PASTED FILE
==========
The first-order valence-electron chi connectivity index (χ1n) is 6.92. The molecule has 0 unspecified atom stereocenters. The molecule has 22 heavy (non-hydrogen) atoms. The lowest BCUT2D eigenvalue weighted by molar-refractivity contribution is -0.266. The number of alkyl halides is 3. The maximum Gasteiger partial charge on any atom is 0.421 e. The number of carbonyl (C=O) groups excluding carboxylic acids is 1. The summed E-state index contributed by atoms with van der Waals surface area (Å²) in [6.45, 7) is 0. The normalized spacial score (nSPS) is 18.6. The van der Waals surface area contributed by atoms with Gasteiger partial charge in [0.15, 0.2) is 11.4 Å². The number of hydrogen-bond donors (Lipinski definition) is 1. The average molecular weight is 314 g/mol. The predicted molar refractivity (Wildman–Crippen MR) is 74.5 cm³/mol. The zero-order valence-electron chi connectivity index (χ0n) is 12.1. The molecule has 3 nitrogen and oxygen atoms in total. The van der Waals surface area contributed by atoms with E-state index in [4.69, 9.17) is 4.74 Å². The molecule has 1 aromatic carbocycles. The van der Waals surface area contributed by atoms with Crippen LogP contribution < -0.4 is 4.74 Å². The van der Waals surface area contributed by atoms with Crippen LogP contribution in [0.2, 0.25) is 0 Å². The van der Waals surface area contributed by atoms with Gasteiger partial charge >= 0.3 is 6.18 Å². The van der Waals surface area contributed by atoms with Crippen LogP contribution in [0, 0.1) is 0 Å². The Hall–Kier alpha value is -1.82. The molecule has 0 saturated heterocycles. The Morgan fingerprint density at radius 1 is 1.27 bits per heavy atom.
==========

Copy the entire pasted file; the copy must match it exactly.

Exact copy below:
The first-order valence-electron chi connectivity index (χ1n) is 6.92. The molecule has 0 unspecified atom stereocenters. The molecule has 22 heavy (non-hydrogen) atoms. The lowest BCUT2D eigenvalue weighted by molar-refractivity contribution is -0.266. The number of alkyl halides is 3. The maximum Gasteiger partial charge on any atom is 0.421 e. The number of carbonyl (C=O) groups excluding carboxylic acids is 1. The summed E-state index contributed by atoms with van der Waals surface area (Å²) in [6.45, 7) is 0. The normalized spacial score (nSPS) is 18.6. The van der Waals surface area contributed by atoms with Gasteiger partial charge in [0.15, 0.2) is 11.4 Å². The number of hydrogen-bond donors (Lipinski definition) is 1. The average molecular weight is 314 g/mol. The predicted molar refractivity (Wildman–Crippen MR) is 74.5 cm³/mol. The zero-order valence-electron chi connectivity index (χ0n) is 12.1. The molecule has 3 nitrogen and oxygen atoms in total. The van der Waals surface area contributed by atoms with E-state index in [4.69, 9.17) is 4.74 Å². The molecule has 1 aromatic carbocycles. The van der Waals surface area contributed by atoms with Crippen LogP contribution < -0.4 is 4.74 Å². The van der Waals surface area contributed by atoms with Crippen LogP contribution in [0.2, 0.25) is 0 Å². The van der Waals surface area contributed by atoms with Gasteiger partial charge >= 0.3 is 6.18 Å². The van der Waals surface area contributed by atoms with Crippen LogP contribution in [0, 0.1) is 0 Å². The Hall–Kier alpha value is -1.82. The molecule has 0 saturated heterocycles. The Morgan fingerprint density at radius 1 is 1.27 bits per heavy atom.